Coho salmon spawning in the watersheds above Langlois
Langlois is nourished by, and centered around Floras Creek, a little-known, but highly productive salmon and steelhead stream on the southern Oregon Coast. Floras Creek is also the source of the City’s drinking water, with the water intake located just above Highway 101.
Each fall and winter, salmon and steelhead pour into Floras Creek and its tributaries. Some of these fish have been out in the Pacific Ocean for up to four years, ranging as far west as Alaska and Japan. When instinct urges them to return home, they align themselves with the earth’s magnetic fields and swim towards the waters north of Cape Blanco. When they finally arrive off-shore between Thanksgiving and Christmas, scientists believe they orient themselves even further by sensing the distinctive smell, or signature of Floras Creek water. These fish then cease eating, swim against the current for several days to ascend Floras Creek, and eventually spawn and die in their native stream, very near where they were born.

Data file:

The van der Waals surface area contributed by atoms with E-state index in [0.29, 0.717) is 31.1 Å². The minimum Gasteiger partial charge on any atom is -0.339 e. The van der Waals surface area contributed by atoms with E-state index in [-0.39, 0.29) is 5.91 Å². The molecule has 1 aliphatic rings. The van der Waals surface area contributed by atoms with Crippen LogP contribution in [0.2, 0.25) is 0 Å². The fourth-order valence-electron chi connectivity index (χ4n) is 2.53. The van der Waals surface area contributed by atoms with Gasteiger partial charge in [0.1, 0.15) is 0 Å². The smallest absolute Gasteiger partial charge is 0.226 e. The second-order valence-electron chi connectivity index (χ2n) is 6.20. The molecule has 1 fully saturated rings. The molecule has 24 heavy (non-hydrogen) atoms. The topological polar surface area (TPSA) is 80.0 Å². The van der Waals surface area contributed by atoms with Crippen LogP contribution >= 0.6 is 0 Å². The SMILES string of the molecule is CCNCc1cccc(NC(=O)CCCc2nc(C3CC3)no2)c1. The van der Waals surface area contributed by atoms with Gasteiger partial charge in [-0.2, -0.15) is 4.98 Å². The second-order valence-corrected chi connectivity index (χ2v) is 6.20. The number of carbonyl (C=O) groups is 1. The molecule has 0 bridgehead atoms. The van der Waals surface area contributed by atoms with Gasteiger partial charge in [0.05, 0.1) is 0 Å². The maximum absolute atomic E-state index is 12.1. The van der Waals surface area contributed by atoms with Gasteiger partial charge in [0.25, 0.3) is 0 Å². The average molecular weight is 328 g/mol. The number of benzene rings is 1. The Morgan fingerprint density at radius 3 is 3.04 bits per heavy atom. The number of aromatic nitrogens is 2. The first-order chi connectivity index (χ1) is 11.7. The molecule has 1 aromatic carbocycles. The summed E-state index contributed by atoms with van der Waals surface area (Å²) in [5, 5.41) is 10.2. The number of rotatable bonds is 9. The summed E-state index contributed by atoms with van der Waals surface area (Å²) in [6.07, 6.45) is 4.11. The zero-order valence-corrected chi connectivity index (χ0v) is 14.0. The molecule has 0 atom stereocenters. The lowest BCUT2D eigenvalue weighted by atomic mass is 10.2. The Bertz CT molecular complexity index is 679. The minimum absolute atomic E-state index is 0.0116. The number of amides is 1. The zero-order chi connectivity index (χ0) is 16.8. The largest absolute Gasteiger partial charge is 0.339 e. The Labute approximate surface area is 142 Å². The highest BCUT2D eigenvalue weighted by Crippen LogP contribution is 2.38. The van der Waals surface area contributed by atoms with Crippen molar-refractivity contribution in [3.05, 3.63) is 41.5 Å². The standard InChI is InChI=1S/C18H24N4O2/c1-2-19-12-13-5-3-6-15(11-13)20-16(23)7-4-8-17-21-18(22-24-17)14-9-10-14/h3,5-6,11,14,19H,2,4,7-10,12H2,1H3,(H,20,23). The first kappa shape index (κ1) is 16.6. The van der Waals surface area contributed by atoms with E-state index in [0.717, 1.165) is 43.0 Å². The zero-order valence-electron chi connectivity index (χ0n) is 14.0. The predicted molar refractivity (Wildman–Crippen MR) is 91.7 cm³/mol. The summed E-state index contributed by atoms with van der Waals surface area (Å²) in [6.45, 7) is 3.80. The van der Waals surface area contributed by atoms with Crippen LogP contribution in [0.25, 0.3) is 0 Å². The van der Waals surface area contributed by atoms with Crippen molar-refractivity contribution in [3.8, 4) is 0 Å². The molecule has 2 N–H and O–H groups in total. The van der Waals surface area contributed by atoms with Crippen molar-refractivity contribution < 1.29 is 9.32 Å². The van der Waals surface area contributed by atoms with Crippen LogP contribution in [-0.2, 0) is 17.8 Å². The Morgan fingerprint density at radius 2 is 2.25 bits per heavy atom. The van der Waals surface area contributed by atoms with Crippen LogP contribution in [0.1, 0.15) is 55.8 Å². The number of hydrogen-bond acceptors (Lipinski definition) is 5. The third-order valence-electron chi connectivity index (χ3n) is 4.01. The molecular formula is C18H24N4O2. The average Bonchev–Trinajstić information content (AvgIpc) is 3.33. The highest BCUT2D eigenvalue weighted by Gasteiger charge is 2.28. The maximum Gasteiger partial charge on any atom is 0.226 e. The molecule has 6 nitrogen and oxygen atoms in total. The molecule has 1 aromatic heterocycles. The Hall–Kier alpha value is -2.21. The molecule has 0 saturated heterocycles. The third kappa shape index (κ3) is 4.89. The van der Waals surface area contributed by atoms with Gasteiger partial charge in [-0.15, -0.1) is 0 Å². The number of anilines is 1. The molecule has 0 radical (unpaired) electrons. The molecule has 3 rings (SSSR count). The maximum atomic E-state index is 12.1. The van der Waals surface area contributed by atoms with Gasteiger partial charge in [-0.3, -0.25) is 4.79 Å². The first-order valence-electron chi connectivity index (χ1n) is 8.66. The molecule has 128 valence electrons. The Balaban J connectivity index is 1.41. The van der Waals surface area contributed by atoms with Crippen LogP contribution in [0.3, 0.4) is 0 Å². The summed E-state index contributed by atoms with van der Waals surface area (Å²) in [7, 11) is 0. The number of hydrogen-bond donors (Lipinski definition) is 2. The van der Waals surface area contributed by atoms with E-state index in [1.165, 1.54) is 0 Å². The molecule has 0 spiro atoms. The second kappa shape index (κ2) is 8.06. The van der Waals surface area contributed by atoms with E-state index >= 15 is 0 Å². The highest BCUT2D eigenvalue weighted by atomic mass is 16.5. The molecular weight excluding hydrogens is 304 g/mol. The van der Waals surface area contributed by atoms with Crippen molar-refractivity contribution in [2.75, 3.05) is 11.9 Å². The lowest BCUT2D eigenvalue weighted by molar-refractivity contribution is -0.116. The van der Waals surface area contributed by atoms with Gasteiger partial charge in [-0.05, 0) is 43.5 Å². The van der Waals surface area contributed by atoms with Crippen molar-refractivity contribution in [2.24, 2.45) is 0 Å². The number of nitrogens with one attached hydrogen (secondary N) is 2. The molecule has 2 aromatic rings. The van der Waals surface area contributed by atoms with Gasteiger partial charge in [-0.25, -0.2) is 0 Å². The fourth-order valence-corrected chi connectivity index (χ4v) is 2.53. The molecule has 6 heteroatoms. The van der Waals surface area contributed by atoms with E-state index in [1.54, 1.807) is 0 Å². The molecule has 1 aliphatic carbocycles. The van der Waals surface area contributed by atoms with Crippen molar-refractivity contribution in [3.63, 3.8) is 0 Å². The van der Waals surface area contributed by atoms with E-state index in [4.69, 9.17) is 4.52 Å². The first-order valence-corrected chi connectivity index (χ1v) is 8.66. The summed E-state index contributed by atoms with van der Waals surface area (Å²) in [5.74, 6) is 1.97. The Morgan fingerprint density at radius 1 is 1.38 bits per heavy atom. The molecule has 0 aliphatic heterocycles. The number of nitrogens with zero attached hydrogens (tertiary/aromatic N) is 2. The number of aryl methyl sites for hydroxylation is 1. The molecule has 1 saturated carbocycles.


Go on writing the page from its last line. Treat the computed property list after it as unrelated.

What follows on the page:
This miraculous process has been going on in our area for at least 15,000 years, and it is our responsibility to make sure it continues into the future.
Langlois residents have been active in restoring salmon habitat on the creek over the last 25 years. Projects up and down the creek have included:
- Placing rock “barbs” or vanes in the creek to reduce erosion and sedimentation.
- Providing off-stream watering systems to pull cattle and sheep away from the creek.
- Fencing out livestock to protect riparian areas (floodplains and lands next to the creek).
- Planting native tree species to hold soil, provide shade, reduce water temperatures, and provide macroinvertebrates (caddis flies, mayflies, stoneflies, etc) to the stream food web.
- Adding large whole logs to the stream in selected locations for hydrologic complexity and creating deep-water pools and refugia.
- Planting buffer strips to filter any run-off from lawns and farms before chemicals reach the creek.
The Floras Creek Watershed Council and the Curry Soil and Water Conservation District have worked with dozens and dozens of private landowners, who have taken the lead in implementing these voluntary projects.
One fish species that is now on the Endangered Species list throughout Oregon is Coho salmon. Floras Creek and its tributaries provide important freshwater habitat for these fish, and their populations are now beginning to rebound, thanks to the work of Floras Creek landowners and citizens. You can sometimes spot coho in our streams during peak spawning season. They turn a distinctive bright red when they enter fresh water.
South Coast Watershed Coordinator